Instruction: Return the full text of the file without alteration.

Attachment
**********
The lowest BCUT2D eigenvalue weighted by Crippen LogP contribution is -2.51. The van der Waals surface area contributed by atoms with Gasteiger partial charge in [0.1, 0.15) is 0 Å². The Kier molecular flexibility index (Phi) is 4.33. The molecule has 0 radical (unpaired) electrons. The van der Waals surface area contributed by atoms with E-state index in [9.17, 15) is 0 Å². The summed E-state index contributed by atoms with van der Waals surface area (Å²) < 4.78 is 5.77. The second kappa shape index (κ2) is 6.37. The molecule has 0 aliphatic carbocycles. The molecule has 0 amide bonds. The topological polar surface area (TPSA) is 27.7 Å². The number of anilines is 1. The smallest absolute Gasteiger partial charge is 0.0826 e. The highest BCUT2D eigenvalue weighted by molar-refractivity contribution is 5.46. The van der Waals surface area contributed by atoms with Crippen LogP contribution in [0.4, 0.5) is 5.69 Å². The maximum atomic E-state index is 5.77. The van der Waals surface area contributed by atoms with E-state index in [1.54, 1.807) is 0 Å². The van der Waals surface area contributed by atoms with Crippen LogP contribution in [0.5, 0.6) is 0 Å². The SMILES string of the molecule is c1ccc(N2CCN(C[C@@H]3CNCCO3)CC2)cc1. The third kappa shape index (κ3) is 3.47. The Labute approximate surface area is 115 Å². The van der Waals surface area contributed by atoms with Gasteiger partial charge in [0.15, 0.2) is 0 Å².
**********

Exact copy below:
The lowest BCUT2D eigenvalue weighted by Crippen LogP contribution is -2.51. The van der Waals surface area contributed by atoms with Gasteiger partial charge in [0.1, 0.15) is 0 Å². The Kier molecular flexibility index (Phi) is 4.33. The molecule has 0 radical (unpaired) electrons. The van der Waals surface area contributed by atoms with E-state index in [9.17, 15) is 0 Å². The summed E-state index contributed by atoms with van der Waals surface area (Å²) < 4.78 is 5.77. The second kappa shape index (κ2) is 6.37. The molecule has 0 aliphatic carbocycles. The molecule has 0 amide bonds. The topological polar surface area (TPSA) is 27.7 Å². The number of anilines is 1. The smallest absolute Gasteiger partial charge is 0.0826 e. The highest BCUT2D eigenvalue weighted by molar-refractivity contribution is 5.46. The van der Waals surface area contributed by atoms with Crippen LogP contribution in [0.4, 0.5) is 5.69 Å². The maximum atomic E-state index is 5.77. The van der Waals surface area contributed by atoms with E-state index in [1.54, 1.807) is 0 Å². The van der Waals surface area contributed by atoms with Crippen LogP contribution in [0.5, 0.6) is 0 Å². The SMILES string of the molecule is c1ccc(N2CCN(C[C@@H]3CNCCO3)CC2)cc1. The third kappa shape index (κ3) is 3.47. The Labute approximate surface area is 115 Å². The van der Waals surface area contributed by atoms with Gasteiger partial charge in [0.15, 0.2) is 0 Å².